Bought from the Maori for peanuts, it fell under the State Forests Act in 1885. Due to it’s difficult location it wasn’t cut down or burnt like the rest of Northland, as it’s a wet area so fires didn’t take hold quite as well.

In the 1940s only a tiny bit of native Kauri forest remained. The public found out the State Forest Service was logging Kauri in the Waipoua. The people rallied, and after 12 years of political action, just 80 square kilometres was declared a forest sanctuary. In the late 60’s, the National Government decided ‘fuck it‘ and started cutting it down again, which didn’t stop until 1972 when Labour got in and put a stop to it – a move only done as an election promise I am guessing.

A fifth of the protected forest was cut down during those short years, demonstrating the efficiency of modern new logging machines. But the fun doesn’t stop there; the machinery was second hand, bought from the tropics. In the present day, it’s been discovered that a tropical fungus has found its way into our Kauri forests. It’s suspected that it hitched its ride on the tracks of this machinery, such was it’s speedy and deep spread into our few remaining stands of Kauri.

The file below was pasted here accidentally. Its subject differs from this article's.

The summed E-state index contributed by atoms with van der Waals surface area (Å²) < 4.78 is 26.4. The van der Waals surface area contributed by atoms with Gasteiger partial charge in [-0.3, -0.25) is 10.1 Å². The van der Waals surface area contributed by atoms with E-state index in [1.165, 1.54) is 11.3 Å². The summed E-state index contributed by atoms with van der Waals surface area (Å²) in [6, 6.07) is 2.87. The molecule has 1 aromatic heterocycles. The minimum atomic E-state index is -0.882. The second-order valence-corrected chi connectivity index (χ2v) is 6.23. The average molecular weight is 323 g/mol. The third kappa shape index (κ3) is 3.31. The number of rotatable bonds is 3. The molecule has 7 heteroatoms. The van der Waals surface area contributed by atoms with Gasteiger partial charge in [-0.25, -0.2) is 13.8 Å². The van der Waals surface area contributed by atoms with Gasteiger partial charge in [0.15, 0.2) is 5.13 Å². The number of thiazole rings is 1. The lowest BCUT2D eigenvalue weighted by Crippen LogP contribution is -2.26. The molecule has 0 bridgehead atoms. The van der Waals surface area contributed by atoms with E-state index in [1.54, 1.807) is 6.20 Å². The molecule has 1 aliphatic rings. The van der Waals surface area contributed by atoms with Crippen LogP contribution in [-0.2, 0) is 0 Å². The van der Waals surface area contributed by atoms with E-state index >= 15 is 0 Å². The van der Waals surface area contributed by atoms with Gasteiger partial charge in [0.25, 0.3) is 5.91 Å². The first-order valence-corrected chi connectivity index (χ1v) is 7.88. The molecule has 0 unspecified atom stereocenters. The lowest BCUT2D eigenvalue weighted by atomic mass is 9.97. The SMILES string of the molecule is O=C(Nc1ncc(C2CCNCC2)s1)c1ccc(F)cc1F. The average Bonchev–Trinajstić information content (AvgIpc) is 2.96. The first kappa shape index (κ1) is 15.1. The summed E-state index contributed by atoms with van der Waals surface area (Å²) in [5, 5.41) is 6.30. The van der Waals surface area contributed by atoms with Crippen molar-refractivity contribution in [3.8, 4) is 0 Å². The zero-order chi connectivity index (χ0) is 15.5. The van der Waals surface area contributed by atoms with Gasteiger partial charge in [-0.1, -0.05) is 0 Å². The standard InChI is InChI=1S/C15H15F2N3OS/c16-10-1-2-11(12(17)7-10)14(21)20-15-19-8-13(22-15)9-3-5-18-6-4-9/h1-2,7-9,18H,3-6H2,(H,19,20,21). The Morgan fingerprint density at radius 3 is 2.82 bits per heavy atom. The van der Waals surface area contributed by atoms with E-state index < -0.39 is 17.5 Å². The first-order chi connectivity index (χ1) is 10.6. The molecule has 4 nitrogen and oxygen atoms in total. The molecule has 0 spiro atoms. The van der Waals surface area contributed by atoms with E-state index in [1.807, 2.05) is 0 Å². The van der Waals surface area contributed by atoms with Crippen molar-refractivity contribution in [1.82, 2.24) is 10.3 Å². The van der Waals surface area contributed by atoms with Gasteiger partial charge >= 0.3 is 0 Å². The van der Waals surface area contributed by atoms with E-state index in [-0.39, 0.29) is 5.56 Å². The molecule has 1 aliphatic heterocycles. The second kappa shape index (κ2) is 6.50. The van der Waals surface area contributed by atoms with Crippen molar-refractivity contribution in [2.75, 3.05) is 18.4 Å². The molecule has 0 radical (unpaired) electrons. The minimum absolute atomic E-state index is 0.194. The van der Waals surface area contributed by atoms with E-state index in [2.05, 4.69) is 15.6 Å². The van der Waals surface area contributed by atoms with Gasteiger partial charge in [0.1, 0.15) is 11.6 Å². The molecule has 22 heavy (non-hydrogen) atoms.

The fungus attacks the roots of the Kauri, starving and killing them. It’s called ‘Kauri Dieback’, and it’s a problem unique to Kauri, because Kauri are unique trees.

This might be the Yakka’s Kauri. You’ve really got to be there to experience their girth (tehe)

Their precursors lived in the Jurassic period, 150 million years ago. The modern Kauri is a bit different from those prehistoric trees, which is why it hasn’t gone extinct yet. The roots are shallow and fine, feeding on the decomposing layer of the forest. The foliage is acidic, and as fallen leaves decompose around the trunk they keep other trees stunted. A symbiotic fungus lives on the fine roots, helping the Kauri get nutrients. Unfortunately the invasive fungus feeds from the roots too, but gives nothing back; it just kills. So that’s a real bugger.